The study projects ‘Big Data’ solutions will change the paradigm for managing facilities, energy consumption and business operations. While building control solutions for such things as lighting, ventilation, heating and air conditioning systems have traditionally taken a top-down approach at the supervisory level concerning integration, ‘Big Data’ analytics are expected to shift the architecture of building systems to a more distributed platform with more control based on a variety of inputs and outputs from multiple systems.

‘Big Data’ revenues will triple in five years

It’s estimated ‘Big ‘Data’ revenue in intelligent buildings in North America derived from equipment, services and software associated with building performance and analytics will grow from $170.5 million this year to $511.7 million by 2020. The biggest share of the market is tied to software, which is expected to represent more than half of the market in 2020.

“There’s going to be a significant impact, but it’s going to affect different companies in different ways,” said Goldstein, who added buildings of different sizes, classes and uses will make their own unique use of ‘Big Data’ and will have to be addressed separately.

Data security and privacy are major concerns for end-users and have kept some from embracing ‘Big Data,’ and technology providers need to demonstrate how standards and procedures can protect businesses investing in such solutions as part of a broader education campaign to make their customers feel more comfortable with their products and their uses.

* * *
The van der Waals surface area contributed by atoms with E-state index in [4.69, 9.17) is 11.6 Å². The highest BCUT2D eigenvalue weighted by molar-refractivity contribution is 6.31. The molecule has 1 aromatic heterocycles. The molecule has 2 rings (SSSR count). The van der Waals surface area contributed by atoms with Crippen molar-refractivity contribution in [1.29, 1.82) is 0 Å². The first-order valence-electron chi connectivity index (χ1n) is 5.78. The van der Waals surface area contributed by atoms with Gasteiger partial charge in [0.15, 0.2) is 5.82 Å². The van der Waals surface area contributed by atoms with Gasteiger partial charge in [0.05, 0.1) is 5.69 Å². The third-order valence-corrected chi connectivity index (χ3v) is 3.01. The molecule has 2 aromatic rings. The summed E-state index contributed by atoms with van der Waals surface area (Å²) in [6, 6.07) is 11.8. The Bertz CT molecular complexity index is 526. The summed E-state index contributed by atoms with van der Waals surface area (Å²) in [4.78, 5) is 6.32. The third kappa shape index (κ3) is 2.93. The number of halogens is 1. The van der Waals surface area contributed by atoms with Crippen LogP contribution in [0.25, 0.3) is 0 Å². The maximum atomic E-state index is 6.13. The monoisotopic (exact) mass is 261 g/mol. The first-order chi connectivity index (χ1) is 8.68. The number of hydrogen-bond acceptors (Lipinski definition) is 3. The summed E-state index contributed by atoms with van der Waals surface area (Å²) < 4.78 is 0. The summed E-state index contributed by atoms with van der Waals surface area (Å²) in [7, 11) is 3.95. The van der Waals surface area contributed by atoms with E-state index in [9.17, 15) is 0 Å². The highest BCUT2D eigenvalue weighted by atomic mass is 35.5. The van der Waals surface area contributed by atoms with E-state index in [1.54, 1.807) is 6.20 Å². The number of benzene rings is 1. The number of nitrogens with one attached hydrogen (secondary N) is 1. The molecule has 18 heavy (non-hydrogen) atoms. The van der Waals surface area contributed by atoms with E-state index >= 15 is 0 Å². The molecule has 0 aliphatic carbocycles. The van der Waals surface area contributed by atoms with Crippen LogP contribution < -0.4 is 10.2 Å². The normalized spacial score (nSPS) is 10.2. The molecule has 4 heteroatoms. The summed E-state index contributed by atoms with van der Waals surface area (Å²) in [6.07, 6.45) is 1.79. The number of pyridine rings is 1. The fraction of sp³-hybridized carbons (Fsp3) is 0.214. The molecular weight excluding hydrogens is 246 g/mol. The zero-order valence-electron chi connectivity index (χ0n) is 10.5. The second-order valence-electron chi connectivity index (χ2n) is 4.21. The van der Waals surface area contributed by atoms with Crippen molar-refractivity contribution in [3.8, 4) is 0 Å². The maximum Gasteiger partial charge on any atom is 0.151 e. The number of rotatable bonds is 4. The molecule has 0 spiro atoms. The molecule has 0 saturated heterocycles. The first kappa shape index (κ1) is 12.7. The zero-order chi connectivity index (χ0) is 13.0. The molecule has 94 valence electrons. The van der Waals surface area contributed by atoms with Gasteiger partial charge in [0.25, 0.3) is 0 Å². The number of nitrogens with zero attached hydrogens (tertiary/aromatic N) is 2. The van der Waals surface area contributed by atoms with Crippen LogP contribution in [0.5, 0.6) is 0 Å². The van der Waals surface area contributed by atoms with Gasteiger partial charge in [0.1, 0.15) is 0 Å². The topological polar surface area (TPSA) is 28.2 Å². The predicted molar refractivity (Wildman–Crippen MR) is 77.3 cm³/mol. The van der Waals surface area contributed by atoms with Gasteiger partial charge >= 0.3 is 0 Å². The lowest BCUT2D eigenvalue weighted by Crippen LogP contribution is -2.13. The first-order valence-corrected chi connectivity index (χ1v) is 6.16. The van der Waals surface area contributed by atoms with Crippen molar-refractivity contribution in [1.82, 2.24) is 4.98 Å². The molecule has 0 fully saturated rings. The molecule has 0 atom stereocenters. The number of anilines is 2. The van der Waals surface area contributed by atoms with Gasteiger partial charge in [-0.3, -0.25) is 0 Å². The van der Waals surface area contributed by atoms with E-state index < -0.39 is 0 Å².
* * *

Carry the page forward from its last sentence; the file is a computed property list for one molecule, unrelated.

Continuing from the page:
About the Continental Automated Buildings Association (CABA)

CABA was founded in 1988 and is supported by an international membership of more than 300 organizations and 15,000 industry professionals involved in the design, manufacture, installation and retailing of products relating to home and building automation. Educational institutions and public organizations, including utilities and government representatives, are also members.

CABA is an international not-for-profit industry association dedicated to the advancement of integrated technologies for homes and buildings, and 24 of its member organizations sponsored the “Intelligent Buildings and Big Data” report with the intention of showing that leveraging ‘Big Data’ can enable a better understanding of customer behaviours, competition and market trends.

Thirteen of those organizations were also part of the steering committee that helped direct the scope of the research.

More in-depth information on the ‘Big Data’ study will be provided during a three-hour workshop conducted by Goldstein and Navigant Research colleague Casey Tallon as part of CABA’s Intelligent Buildings & Digital Home Forum at the Renaissance Hotel in Austin, Texas from April 14 to 16.

 



Steve is a veteran writer, reporter, editor and communications specialist whose work has appeared in a wide variety of print and online outlets. He’s the author of the book Hot…

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Steve is a veteran writer, reporter, editor and communications specialist whose work has appeared in a wide variety of print and online outlets. He’s the author of the book Hot…